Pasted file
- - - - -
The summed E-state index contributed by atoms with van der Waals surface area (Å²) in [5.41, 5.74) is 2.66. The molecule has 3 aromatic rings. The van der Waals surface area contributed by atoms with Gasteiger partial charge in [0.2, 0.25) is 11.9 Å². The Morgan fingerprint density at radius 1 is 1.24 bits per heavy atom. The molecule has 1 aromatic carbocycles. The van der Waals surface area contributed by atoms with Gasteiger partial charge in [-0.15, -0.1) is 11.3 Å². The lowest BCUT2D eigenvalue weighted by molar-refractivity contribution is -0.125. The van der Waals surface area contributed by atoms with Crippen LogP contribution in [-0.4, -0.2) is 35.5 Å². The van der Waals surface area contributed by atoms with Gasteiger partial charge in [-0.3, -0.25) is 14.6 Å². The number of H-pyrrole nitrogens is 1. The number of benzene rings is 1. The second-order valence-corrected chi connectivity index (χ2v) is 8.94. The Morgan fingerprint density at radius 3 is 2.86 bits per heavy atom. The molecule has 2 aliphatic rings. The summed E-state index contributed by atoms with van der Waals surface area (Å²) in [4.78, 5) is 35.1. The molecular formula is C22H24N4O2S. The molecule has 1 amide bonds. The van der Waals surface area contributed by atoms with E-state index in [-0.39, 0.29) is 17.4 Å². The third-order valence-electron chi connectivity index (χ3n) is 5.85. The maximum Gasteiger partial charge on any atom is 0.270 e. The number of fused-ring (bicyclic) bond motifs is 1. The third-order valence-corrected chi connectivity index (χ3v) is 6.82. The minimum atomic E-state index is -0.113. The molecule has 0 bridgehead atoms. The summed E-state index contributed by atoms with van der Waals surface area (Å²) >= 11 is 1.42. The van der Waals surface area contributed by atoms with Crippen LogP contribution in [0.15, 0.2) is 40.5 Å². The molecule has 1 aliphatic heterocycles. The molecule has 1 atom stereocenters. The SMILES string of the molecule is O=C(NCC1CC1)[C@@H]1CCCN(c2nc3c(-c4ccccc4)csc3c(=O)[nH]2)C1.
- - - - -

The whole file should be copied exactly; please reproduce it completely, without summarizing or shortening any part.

The summed E-state index contributed by atoms with van der Waals surface area (Å²) in [5.41, 5.74) is 2.66. The molecule has 3 aromatic rings. The van der Waals surface area contributed by atoms with Gasteiger partial charge in [0.2, 0.25) is 11.9 Å². The Morgan fingerprint density at radius 1 is 1.24 bits per heavy atom. The molecule has 1 aromatic carbocycles. The van der Waals surface area contributed by atoms with Gasteiger partial charge in [-0.15, -0.1) is 11.3 Å². The lowest BCUT2D eigenvalue weighted by molar-refractivity contribution is -0.125. The van der Waals surface area contributed by atoms with Crippen LogP contribution in [-0.4, -0.2) is 35.5 Å². The van der Waals surface area contributed by atoms with Gasteiger partial charge in [-0.3, -0.25) is 14.6 Å². The number of H-pyrrole nitrogens is 1. The number of benzene rings is 1. The second-order valence-corrected chi connectivity index (χ2v) is 8.94. The Morgan fingerprint density at radius 3 is 2.86 bits per heavy atom. The molecule has 2 aliphatic rings. The summed E-state index contributed by atoms with van der Waals surface area (Å²) in [4.78, 5) is 35.1. The molecular formula is C22H24N4O2S. The molecule has 1 amide bonds. The van der Waals surface area contributed by atoms with E-state index in [-0.39, 0.29) is 17.4 Å². The third-order valence-electron chi connectivity index (χ3n) is 5.85. The maximum Gasteiger partial charge on any atom is 0.270 e. The number of fused-ring (bicyclic) bond motifs is 1. The third-order valence-corrected chi connectivity index (χ3v) is 6.82. The minimum atomic E-state index is -0.113. The molecule has 0 bridgehead atoms. The summed E-state index contributed by atoms with van der Waals surface area (Å²) >= 11 is 1.42. The van der Waals surface area contributed by atoms with Crippen LogP contribution in [0.15, 0.2) is 40.5 Å². The molecule has 1 aliphatic heterocycles. The molecule has 1 atom stereocenters. The SMILES string of the molecule is O=C(NCC1CC1)[C@@H]1CCCN(c2nc3c(-c4ccccc4)csc3c(=O)[nH]2)C1.